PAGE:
“Imagine a river with all these babies in it, and we’re all down river frantically pulling babies out of the river,” Brown said.



“But none of us has time to walk to the other end of the river and say, “Who is throwing the babies in the river?’ “I like to think that I’m that person.” Brown specializes in facilitation, research and action that helps non-profits, government agencies and businesses to become more efficient as a community. It’s the service providers who are spending all their energy pulling babies out of the river.

“Sometimes people are just on their roadrunner legs, going into the community and doing the great work that they do.

Sometimes we just need to step back and ask, ‘Are we doing this as efficiently as we can? Is there a way we can improve overall community efficiency by working together?’” she said.

Because she is not a service provider, Brown can step back and look at the root causes of an issue, and the most efficient way to deal with it.

Celebrating the one-year anniversary of Common Thread today, she is already developing a roster of clients.

She worked with Kitchener-Waterloo Collegiate Institute to help them decide how to build an awareness campaign around intergenerational relationship building. She also helped to plan and run an event called One Small Act.

“I was with them through every step of the process,” Brown said.

For Peace Ranch in Caledon, which provides housing for people with mental health issues, she came in to evaluate their fundraising program.

“My slogan is facilitate, research, act. I take those three processes and I link them together.”

Brown moved from Owen Sound to Waterloo in 2003 for an undergraduate degree in psychology and then earned her master’s in community psychology, which looks at systemic issues, social justice and collaboration at a community level. She’s also a certified professional facilitator.

During grad school, Brown worked with a professor to create the Centre for Community Research, Learning and Action.

“Laurier has the only English-speaking community psychology program. We tend to stay local, so a lot of the graduates are floating around in the community and understand where I’m coming from,” she said.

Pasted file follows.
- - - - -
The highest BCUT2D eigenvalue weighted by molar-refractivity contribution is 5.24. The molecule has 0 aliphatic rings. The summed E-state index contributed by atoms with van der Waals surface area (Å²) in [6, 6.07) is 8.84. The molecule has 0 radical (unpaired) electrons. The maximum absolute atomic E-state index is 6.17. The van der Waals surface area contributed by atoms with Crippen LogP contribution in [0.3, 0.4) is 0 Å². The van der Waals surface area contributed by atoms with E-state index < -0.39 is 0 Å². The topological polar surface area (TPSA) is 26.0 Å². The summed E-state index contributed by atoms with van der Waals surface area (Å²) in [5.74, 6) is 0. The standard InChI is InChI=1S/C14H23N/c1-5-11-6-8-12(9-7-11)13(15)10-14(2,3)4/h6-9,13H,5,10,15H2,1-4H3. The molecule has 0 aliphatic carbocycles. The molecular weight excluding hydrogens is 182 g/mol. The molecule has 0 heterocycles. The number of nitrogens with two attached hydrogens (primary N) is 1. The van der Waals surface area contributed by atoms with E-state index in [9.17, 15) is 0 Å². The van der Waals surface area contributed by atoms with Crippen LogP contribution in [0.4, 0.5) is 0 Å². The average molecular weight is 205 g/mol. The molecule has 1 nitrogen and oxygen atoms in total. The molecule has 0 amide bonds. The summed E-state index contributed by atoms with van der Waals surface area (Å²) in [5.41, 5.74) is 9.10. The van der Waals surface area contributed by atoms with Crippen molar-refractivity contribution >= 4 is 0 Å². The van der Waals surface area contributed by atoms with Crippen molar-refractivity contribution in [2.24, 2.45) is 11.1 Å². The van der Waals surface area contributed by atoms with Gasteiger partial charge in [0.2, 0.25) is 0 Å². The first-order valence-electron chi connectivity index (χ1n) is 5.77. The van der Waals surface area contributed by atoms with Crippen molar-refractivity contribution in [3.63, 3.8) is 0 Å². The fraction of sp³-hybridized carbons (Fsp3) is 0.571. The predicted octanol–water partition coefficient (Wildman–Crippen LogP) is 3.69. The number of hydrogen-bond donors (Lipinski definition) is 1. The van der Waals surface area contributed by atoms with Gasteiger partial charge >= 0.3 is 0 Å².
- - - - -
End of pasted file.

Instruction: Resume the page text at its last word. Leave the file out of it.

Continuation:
“We’ve been very lucky. A lot of our executive directors are community psych graduates . . . and they’ve been influencing their organizations from that view point — collaboration, inclusiveness and diversity.” After graduating in 2009, Brown started contacting some of the people and organizations she had worked with during her student years. Many of them had projects they wanted her to undertake.

So she went to the Waterloo Small Business Centre and got started, registering as a business.

“The common thread of everything I do, and why I named my business that, is this relationship-building piece and allowing myself to work with the clients, and not for the clients,” Brown said.

In addition to her work at Common Thread, Brown is temporarily working fulltime at the Alliance for Children and Youth.

She also sits on a number of boards and committees, including the CCRLA at Laurier, the Volunteer Action Centre business council, and the Community-University Expo.

“I’m kind of a workaholic,” she admits.

But the community networking isn’t just about earning new clients.

“The thing I love about the business is that it’s a place where I really get to let all my passion out. I’ve found that place where you can be yourself, and really do what you love,” she said.

“Waterloo Region is a community rich with change and positive momentum. It’s a fabulous place to be.”
Common Thread Consulting


Get in Touch

At Common Thread Consulting,
our vision is a community that is interconnected, capacity rich and efficient in implementing
positive change.
Contact us to learn more about how we can help you achieve your goals.


“I have had the pleasure of working with Natalie on two community development projects in the K-W area beginning in 2007. Her ability to understand and mobilize community resources and networks is unprecedented. Natalie’s passion and compassion for this field makes her an asset and “spark” to any project.”
by Sherry Elizabeth McGee